Here are the top five races to watch in the South next year: Full story

August 27, 2014

And the Winner of the GOP’s Civil War Primary Is…Part II

simpson 007 061114 And the Winner of the GOP’s Civil War Primary Is…Part II

Simpson was a top target this cycle. (Tom Williams/CQ Roll Call File Photo)

Three and a half months ago, I wrote about the state of the fight between the Republican establishment’s pragmatic conservative candidates and tea party/libertarian/anti-establishment conservatives.

I concluded the results were mixed and it was too early to call a winner, though I also noted, “it’s already clear that the pragmatist conservatives have stopped the anti-establishment’s electoral momentum.”

Now that this cycle’s version of the fight is almost over, it’s time for a final assessment. Full story

Top 4 Races to Watch in the Mountain Region

gardner 196 062414 Top 4 Races to Watch in the Mountain Region

Gardner hopes to unseat Udall. (Bill Clark/CQ Roll Call File Photo)

There are a lot of wide open spaces in the Rocky Mountain West — but few competitive races.

Despite a dearth of important contests, the races to watch here could be good indicators of which party has the upper hand in the fall.

Three races dropped from our Top 5 list since last summer. Idaho’s 2nd District is no longer worth watching after Rep. Mike Simpson defeated attorney Bryan Smith in the Republican primary. The Montana Senate race is now a likely GOP takeover after appointed Sen. John Walsh faced plagiarism charges and dropped out of the race. And Utah’s 4th District is all-but-over since Democratic Rep. Jim Matheson chose retirement over another competitive race with Republican Mia Love. Full story

August 26, 2014

Top 5 Races to Watch in the West

begich 160 091114 Top 5 Races to Watch in the West

Begich will face Sullivan in a high-stakes election. (Bill Clark/CQ Roll Call File Photo)

The West has been difficult territory for Republicans over the last decade or so, but small GOP gains in the region could be a sign of larger gains elsewhere around the country.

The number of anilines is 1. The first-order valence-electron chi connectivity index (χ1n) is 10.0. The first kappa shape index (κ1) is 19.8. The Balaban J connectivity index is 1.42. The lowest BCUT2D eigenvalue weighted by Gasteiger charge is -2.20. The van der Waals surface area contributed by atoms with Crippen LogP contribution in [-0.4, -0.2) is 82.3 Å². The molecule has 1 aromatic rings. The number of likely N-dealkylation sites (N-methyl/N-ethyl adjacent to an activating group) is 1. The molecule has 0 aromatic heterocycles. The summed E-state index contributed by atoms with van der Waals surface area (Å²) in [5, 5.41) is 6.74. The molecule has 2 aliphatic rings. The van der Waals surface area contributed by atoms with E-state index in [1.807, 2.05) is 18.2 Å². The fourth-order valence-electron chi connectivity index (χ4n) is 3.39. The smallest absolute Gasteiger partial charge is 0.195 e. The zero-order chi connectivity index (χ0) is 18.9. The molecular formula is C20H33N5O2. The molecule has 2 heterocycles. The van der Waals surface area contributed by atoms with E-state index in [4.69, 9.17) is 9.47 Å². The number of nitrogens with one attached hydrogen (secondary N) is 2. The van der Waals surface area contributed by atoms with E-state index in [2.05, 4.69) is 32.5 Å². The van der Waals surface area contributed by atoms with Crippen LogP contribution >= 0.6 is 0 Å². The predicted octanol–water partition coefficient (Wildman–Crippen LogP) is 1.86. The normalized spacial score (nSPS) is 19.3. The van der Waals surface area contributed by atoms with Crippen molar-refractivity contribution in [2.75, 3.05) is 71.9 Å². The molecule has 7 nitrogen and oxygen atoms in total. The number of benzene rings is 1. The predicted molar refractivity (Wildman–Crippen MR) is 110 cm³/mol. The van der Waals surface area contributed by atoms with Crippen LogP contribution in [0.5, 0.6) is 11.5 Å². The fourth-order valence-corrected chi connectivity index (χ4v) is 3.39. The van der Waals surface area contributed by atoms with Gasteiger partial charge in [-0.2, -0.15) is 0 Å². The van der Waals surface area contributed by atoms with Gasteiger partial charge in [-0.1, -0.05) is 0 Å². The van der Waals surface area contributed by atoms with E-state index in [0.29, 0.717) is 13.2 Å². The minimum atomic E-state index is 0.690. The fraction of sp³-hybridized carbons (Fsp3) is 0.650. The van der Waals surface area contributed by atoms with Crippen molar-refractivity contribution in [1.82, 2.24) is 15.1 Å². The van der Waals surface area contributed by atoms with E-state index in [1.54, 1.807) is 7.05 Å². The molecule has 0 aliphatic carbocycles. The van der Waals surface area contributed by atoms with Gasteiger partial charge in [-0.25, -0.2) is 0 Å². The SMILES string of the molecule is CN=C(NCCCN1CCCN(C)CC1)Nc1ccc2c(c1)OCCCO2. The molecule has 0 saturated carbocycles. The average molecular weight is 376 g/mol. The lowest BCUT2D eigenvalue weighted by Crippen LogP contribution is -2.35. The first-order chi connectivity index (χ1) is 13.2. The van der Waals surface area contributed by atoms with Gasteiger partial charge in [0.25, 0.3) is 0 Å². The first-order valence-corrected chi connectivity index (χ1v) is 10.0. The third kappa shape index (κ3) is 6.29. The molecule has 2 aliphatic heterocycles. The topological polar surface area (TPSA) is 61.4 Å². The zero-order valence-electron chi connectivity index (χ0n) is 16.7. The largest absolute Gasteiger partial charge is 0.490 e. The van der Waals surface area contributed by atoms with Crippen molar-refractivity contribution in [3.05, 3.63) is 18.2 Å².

If Republicans can win the Alaska Senate race, they would be in strong position to win that chamber’s majority. And picking up a House seat or two in California would likely be the icing on a very good night for Republicans.

Three races dropped from our Top 5 list since last summer. Nevada’s 3rd District is barely regarded as competitive at this point. The Hawaii Senate race isn’t worth watching anymore after Sen. Brian Schatz survived the Democratic primary. And GOP Rep. David Valadao is looking stronger and stronger in California’s 21st District, at least in this midterm election.

Here are the top five races to watch in the West this year: Full story

August 25, 2014

Top 5 Races to Watch in the Plains States

ia pol14 117 080814 Top 5 Races to Watch in the Plains States

Ernst campaigns at the Iowa State Fair. (Tom Williams/CQ Roll Call File Photo)

There aren’t many competitive races in the Plains States, but the region features some critical contests that could signal how well Republicans and Democrats are faring across the country.

A trio of races dropped off the regional top five list since last summer. The South Dakota Senate race is a likely Republican takeover and not worth watching at this point. Neither is the Nebraska Senate race after former Bush administration official Ben Sasse won the Republican primary. And Iowa’s 1st District is a long shot for Republicans.

Here are the top five races to watch in the Plains States: Full story

August 19, 2014

Not Your Typical Southern Democrat in South Carolina

 Not Your Typical Southern Democrat in South Carolina

(John Rieger/CQ Roll Call)

Republican Sen. Lindsey Graham’s Democratic opponent, state Sen. Brad Hutto, wants you to know two things: He has a path to victory against the two-term Republican, and it doesn’t require him to run from traditional Democratic positions.

“I’m not a Blue Dog,” Hutto said proudly during a recent interview with me and my colleague Nathan Gonzales. “I’m a Democrat.”

Hutto doesn’t hide his views, which are right in sync with those of Democrats nationally. He figures that the four-way race for the Senate this year — against Graham, Libertarian Victor Kocher and independent Thomas Ravenel, a former Republican state treasurer of South Carolina — gives him a chance to win the contest with far less than half the total votes cast. Full story

August 11, 2014

Democratic Retirements Put the Senate in Play

baucus008 061714 Democratic Retirements Put the Senate in Play

(Tom Williams/CQ Roll Call File Photo)

President Barack Obama’s slumping job approval rating isn’t doing Democrats any favors in the party’s quest to hold a majority in the Senate. But without a handful of Democratic retirements, the Senate likely wouldn’t be in play at all.